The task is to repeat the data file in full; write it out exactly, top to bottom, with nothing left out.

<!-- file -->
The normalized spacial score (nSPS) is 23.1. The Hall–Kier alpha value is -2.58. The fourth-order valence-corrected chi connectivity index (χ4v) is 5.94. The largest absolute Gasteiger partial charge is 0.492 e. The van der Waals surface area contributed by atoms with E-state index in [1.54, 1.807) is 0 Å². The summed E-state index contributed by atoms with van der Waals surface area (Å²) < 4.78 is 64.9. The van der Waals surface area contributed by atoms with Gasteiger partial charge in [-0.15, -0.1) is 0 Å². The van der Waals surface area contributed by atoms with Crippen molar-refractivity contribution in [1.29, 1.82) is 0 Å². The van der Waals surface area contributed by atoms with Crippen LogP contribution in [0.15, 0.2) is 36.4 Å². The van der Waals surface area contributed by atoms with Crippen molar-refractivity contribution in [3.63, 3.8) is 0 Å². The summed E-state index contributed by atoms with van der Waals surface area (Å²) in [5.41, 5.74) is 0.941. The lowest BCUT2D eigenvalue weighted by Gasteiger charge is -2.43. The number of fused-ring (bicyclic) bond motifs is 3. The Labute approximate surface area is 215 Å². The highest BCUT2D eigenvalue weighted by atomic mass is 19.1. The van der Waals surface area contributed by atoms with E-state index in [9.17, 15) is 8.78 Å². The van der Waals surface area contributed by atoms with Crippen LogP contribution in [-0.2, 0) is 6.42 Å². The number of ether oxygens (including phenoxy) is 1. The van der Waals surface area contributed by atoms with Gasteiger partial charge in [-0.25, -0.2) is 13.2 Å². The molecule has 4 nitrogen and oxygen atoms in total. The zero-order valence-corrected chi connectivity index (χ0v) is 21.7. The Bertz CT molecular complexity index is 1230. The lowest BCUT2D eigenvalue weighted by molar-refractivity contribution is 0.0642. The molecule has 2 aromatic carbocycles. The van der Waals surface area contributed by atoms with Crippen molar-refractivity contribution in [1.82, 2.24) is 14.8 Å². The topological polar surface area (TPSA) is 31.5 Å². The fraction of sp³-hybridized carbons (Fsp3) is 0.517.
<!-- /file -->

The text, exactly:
The normalized spacial score (nSPS) is 23.1. The Hall–Kier alpha value is -2.58. The fourth-order valence-corrected chi connectivity index (χ4v) is 5.94. The largest absolute Gasteiger partial charge is 0.492 e. The van der Waals surface area contributed by atoms with E-state index in [1.54, 1.807) is 0 Å². The summed E-state index contributed by atoms with van der Waals surface area (Å²) < 4.78 is 64.9. The van der Waals surface area contributed by atoms with Gasteiger partial charge in [-0.15, -0.1) is 0 Å². The van der Waals surface area contributed by atoms with Crippen molar-refractivity contribution in [1.29, 1.82) is 0 Å². The van der Waals surface area contributed by atoms with Crippen LogP contribution in [0.15, 0.2) is 36.4 Å². The van der Waals surface area contributed by atoms with Crippen molar-refractivity contribution in [3.63, 3.8) is 0 Å². The summed E-state index contributed by atoms with van der Waals surface area (Å²) in [5.41, 5.74) is 0.941. The lowest BCUT2D eigenvalue weighted by Gasteiger charge is -2.43. The number of fused-ring (bicyclic) bond motifs is 3. The Labute approximate surface area is 215 Å². The highest BCUT2D eigenvalue weighted by atomic mass is 19.1. The van der Waals surface area contributed by atoms with E-state index in [9.17, 15) is 8.78 Å². The van der Waals surface area contributed by atoms with Crippen LogP contribution in [-0.2, 0) is 6.42 Å². The number of ether oxygens (including phenoxy) is 1. The van der Waals surface area contributed by atoms with Gasteiger partial charge in [-0.25, -0.2) is 13.2 Å². The molecule has 4 nitrogen and oxygen atoms in total. The zero-order valence-corrected chi connectivity index (χ0v) is 21.7. The Bertz CT molecular complexity index is 1230. The lowest BCUT2D eigenvalue weighted by molar-refractivity contribution is 0.0642. The molecule has 2 aromatic carbocycles. The van der Waals surface area contributed by atoms with Crippen molar-refractivity contribution in [1.82, 2.24) is 14.8 Å². The topological polar surface area (TPSA) is 31.5 Å². The fraction of sp³-hybridized carbons (Fsp3) is 0.517.